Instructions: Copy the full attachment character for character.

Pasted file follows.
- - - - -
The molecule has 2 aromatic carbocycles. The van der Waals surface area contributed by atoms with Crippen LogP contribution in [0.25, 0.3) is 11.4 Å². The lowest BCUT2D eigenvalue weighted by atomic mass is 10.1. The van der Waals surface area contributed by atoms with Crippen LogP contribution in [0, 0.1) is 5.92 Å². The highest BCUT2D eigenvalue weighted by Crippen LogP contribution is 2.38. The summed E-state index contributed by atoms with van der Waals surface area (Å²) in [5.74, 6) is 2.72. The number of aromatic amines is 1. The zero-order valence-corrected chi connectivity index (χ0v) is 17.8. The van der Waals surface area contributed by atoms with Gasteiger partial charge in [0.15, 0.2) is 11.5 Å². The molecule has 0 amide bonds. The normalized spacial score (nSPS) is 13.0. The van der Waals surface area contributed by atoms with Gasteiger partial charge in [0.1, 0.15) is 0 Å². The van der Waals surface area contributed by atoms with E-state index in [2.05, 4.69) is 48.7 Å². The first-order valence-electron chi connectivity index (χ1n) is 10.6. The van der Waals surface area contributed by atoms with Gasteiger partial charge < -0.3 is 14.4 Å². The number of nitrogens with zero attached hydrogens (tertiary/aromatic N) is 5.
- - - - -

The molecule has 2 aromatic carbocycles. The van der Waals surface area contributed by atoms with Crippen LogP contribution in [0.25, 0.3) is 11.4 Å². The lowest BCUT2D eigenvalue weighted by atomic mass is 10.1. The van der Waals surface area contributed by atoms with Crippen LogP contribution in [0, 0.1) is 5.92 Å². The highest BCUT2D eigenvalue weighted by Crippen LogP contribution is 2.38. The summed E-state index contributed by atoms with van der Waals surface area (Å²) in [5.74, 6) is 2.72. The number of aromatic amines is 1. The zero-order valence-corrected chi connectivity index (χ0v) is 17.8. The van der Waals surface area contributed by atoms with Gasteiger partial charge in [0.15, 0.2) is 11.5 Å². The molecule has 0 amide bonds. The normalized spacial score (nSPS) is 13.0. The van der Waals surface area contributed by atoms with Gasteiger partial charge in [0.1, 0.15) is 0 Å². The van der Waals surface area contributed by atoms with E-state index in [2.05, 4.69) is 48.7 Å². The first-order valence-electron chi connectivity index (χ1n) is 10.6. The van der Waals surface area contributed by atoms with Gasteiger partial charge < -0.3 is 14.4 Å². The number of nitrogens with zero attached hydrogens (tertiary/aromatic N) is 5.